Former Nebraska defensive coordinator Bob Diaco — whose press conferences became a key subplot in the Huskers’ disastrous 2017 season — is returning to the Big Ten as Purdue’s defensive coordinator.
Diaco spent the 2019 season at Louisiana Tech, which shut out Miami 14-0 in the Independence Bowl. Before that he worked on Oklahoma’s staff in 2018.
At Purdue, Diaco will presumably reunite with Purdue co-defensive coordinator Anthony Poindexter, who served as Diaco’s coordinator at Connecticut from 2014-16, when Diaco was the head coach there. Poindexter has coached at Purdue since leaving UConn.
NU will host the Boilermakers in the 2020 season opener.
Diaco, as Husker fans know, jumped directly from a painful end in Connecticut — where he was openly mocked by the media for curious, meandering press conferences — to Nebraska, where he again held weekly and postgame press conferences against his preference that left fans and reporters baffled.
His most famous press conference, after the 2017 overtime loss to Northwestern, left an indelible mark in NU history.
“There’s no reasonable reason — considering where the defensive program was at — to believe that they should be able to do everything that needs to be done in the game, to win the game,” Diaco said. “The strain was spectacular, right? So we could just go back and look at the game. Do you see the strain? Do you see it, or no? Is it just something I’m missing? You can’t play the game like that and win. Right? So the things that happened in the game created an impossible circumstance to win.”
Diaco was referring to a turnover-prone Nebraska offense that routinely infuriated him. In that particular game, the Huskers led 24-17 and appeared to be headed for more points when quarterback Tanner Lee threw his third interception of the day. Nebraska eventually lost in overtime.
After that loss, Diaco’s defense clearly quit on him, allowing 54, 56 and 56 points in the final three games against Minnesota, Penn State and Iowa. Nebraska allowed more than 50 points four times that season, and more than 35 points seven times. His run defense allowed nearly 6 yards per carry, and his military style was a direct contrast to Mike Riley, who had the coordinator thrust upon him by his former boss, Athletic Director Shawn Eichorst. Riley confirmed in a 2018 interview that he’d been told his longtime defensive coordinator, Mark Banker, would not be allowed to return for the 2017 season. Riley informed Banker of the decision over the phone.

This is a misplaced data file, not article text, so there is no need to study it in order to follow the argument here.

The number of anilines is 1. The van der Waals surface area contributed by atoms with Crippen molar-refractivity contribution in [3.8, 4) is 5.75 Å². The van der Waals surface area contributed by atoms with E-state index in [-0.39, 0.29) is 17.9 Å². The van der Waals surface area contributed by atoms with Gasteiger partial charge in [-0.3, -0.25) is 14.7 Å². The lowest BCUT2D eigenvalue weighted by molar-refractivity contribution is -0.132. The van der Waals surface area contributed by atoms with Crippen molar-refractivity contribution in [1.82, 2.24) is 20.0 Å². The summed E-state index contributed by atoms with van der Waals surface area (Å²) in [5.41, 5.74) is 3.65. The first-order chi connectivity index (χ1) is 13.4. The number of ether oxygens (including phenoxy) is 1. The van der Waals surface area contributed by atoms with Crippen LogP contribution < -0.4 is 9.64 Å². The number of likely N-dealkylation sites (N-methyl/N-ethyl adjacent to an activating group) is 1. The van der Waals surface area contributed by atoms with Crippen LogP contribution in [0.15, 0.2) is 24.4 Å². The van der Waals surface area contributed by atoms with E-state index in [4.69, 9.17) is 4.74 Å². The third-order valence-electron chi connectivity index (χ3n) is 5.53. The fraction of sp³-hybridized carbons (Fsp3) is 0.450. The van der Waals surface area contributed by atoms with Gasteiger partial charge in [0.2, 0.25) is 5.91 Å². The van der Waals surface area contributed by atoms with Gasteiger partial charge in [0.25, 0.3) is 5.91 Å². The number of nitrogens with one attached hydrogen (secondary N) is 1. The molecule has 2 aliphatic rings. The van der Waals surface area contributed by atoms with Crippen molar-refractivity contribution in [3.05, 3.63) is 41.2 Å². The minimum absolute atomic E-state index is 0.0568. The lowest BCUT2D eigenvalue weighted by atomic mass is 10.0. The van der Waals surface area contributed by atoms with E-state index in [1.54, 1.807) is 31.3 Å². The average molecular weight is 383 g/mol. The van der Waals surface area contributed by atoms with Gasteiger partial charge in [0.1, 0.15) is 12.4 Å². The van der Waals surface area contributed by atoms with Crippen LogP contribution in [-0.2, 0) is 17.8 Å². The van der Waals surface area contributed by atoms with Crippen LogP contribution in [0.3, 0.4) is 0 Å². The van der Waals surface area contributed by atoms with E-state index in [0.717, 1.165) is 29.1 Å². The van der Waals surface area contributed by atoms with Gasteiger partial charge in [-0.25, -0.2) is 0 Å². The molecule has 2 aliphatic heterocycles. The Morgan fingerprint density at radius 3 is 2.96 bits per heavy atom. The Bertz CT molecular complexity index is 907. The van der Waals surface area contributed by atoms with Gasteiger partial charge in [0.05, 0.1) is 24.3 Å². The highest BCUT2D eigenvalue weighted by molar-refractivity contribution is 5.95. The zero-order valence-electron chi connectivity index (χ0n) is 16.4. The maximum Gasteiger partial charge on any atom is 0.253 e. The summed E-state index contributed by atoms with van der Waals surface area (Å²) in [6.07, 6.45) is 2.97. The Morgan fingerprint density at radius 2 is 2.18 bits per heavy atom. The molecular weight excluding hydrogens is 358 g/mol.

Banker’s defenses in 2015 and 2016 greatly outperformed Diaco’s 2017 unit, and the two even got in a war of words, of sorts, when Diaco said he had to reteach the team how to tackle after NU had used a rugby tackling program in 2016. Diaco suggested that Nebraska was forced to use the program by Eichorst.
“I’m not sure what it even was supposed to look like,” Diaco said. “I’m not sure they were pulling off what they were — I just don’t know. I just know when I went to that drill — to say ‘alarming’ would be an understatement. I could feel it on the players. My heart went out to them.”
Banker said Diaco was “full of it.”
“He’s making excuses,” Banker said. “It was not mandated by the administration — not to my knowledge. It was suggested, and then it was put forward by our head coach to bring that company in, and then we used that method.”
Now, Diaco is back in the Big Ten, coordinating against the Huskers and Scott Frost. There’s some history between those two, as well. Diaco attempted — without success — to create a rivalry between Connecticut and Central Florida with the Civil ConFLiCT Trophy. When Frost’s UCF team beat the Huskies in 2016, the Knights left the trophy behind.
“To be honest with you, we were so locked in to winning that game that a trophy was the last thing on our minds at the end of that game,” Frost said a few days after the win. A year later, as Nebraska’s 2017 season went up in flames and Frost was busy coaching an undefeated UCF team, Frost said the trophy’s whereabouts were “unknown.”
Just before the end of Diaco’s stint at Nebraska, he entertained a question from The World-Herald about the trophy on behalf of a reporter from the Hartford Courant who was interested in knowing.
“I’ve eliminated it from my mind,” Diaco said. “I put the experience in a chest, locked it, dumped it into the ocean and I threw away the key. That’s the important thing. I’ve thrown the key away. I don’t even know ‘it’ or what you’re talking about. Because I’ve eliminated that whole painful part from my mind.”